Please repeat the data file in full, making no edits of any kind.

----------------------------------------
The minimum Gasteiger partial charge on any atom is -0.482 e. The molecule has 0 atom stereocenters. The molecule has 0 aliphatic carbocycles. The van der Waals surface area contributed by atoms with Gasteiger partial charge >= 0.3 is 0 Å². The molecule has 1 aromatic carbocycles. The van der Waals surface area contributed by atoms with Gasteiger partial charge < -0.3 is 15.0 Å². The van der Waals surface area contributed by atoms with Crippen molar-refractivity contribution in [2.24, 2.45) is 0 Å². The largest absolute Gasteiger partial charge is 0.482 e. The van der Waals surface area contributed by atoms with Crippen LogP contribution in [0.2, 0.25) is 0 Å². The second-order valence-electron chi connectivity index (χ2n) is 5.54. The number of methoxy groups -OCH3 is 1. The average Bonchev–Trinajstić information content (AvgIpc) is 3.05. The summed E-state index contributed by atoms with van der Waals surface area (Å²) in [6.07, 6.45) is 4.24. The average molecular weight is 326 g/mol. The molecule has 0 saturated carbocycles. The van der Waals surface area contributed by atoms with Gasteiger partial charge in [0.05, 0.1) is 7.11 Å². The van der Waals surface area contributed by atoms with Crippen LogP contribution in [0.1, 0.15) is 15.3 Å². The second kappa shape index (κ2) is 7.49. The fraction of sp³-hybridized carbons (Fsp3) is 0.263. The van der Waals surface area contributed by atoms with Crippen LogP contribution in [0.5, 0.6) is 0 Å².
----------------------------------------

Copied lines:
The minimum Gasteiger partial charge on any atom is -0.482 e. The molecule has 0 atom stereocenters. The molecule has 0 aliphatic carbocycles. The van der Waals surface area contributed by atoms with Gasteiger partial charge >= 0.3 is 0 Å². The molecule has 1 aromatic carbocycles. The van der Waals surface area contributed by atoms with Gasteiger partial charge < -0.3 is 15.0 Å². The van der Waals surface area contributed by atoms with Crippen molar-refractivity contribution in [2.24, 2.45) is 0 Å². The largest absolute Gasteiger partial charge is 0.482 e. The van der Waals surface area contributed by atoms with Crippen LogP contribution in [0.2, 0.25) is 0 Å². The second-order valence-electron chi connectivity index (χ2n) is 5.54. The number of methoxy groups -OCH3 is 1. The average Bonchev–Trinajstić information content (AvgIpc) is 3.05. The summed E-state index contributed by atoms with van der Waals surface area (Å²) in [6.07, 6.45) is 4.24. The average molecular weight is 326 g/mol. The molecule has 0 saturated carbocycles. The van der Waals surface area contributed by atoms with Gasteiger partial charge in [0.05, 0.1) is 7.11 Å². The van der Waals surface area contributed by atoms with Crippen LogP contribution in [0.1, 0.15) is 15.3 Å². The second kappa shape index (κ2) is 7.49. The fraction of sp³-hybridized carbons (Fsp3) is 0.263. The van der Waals surface area contributed by atoms with Crippen LogP contribution in [0.5, 0.6) is 0 Å².